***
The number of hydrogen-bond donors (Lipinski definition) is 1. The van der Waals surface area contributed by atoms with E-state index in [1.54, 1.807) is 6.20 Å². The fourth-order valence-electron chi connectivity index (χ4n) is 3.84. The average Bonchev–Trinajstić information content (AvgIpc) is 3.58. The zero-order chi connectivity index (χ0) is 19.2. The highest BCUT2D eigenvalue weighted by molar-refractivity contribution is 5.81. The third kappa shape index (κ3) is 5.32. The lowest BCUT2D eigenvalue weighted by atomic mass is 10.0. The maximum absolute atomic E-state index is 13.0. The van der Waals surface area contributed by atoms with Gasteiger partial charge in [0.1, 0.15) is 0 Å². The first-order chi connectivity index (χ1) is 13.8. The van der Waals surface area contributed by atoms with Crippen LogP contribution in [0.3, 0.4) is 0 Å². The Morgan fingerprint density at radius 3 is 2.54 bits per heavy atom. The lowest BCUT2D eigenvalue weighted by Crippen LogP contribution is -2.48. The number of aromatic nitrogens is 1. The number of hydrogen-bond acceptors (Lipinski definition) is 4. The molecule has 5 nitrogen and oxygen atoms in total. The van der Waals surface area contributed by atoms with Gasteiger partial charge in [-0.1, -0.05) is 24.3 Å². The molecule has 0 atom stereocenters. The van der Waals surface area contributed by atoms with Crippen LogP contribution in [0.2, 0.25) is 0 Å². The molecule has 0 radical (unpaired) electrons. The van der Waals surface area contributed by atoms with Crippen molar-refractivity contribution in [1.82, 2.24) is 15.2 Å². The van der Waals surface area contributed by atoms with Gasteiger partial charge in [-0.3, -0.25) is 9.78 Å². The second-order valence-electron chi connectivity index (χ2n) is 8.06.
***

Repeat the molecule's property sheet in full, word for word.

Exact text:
The number of hydrogen-bond donors (Lipinski definition) is 1. The van der Waals surface area contributed by atoms with E-state index in [1.54, 1.807) is 6.20 Å². The fourth-order valence-electron chi connectivity index (χ4n) is 3.84. The average Bonchev–Trinajstić information content (AvgIpc) is 3.58. The zero-order chi connectivity index (χ0) is 19.2. The highest BCUT2D eigenvalue weighted by molar-refractivity contribution is 5.81. The third kappa shape index (κ3) is 5.32. The lowest BCUT2D eigenvalue weighted by atomic mass is 10.0. The maximum absolute atomic E-state index is 13.0. The van der Waals surface area contributed by atoms with Gasteiger partial charge in [0.1, 0.15) is 0 Å². The first-order chi connectivity index (χ1) is 13.8. The van der Waals surface area contributed by atoms with Crippen LogP contribution in [0.3, 0.4) is 0 Å². The Morgan fingerprint density at radius 3 is 2.54 bits per heavy atom. The lowest BCUT2D eigenvalue weighted by Crippen LogP contribution is -2.48. The number of aromatic nitrogens is 1. The number of hydrogen-bond acceptors (Lipinski definition) is 4. The molecule has 5 nitrogen and oxygen atoms in total. The van der Waals surface area contributed by atoms with Gasteiger partial charge in [-0.1, -0.05) is 24.3 Å². The molecule has 0 atom stereocenters. The van der Waals surface area contributed by atoms with Crippen LogP contribution in [0.2, 0.25) is 0 Å². The molecule has 0 radical (unpaired) electrons. The van der Waals surface area contributed by atoms with Crippen molar-refractivity contribution in [1.82, 2.24) is 15.2 Å². The van der Waals surface area contributed by atoms with Gasteiger partial charge in [-0.3, -0.25) is 9.78 Å². The second-order valence-electron chi connectivity index (χ2n) is 8.06.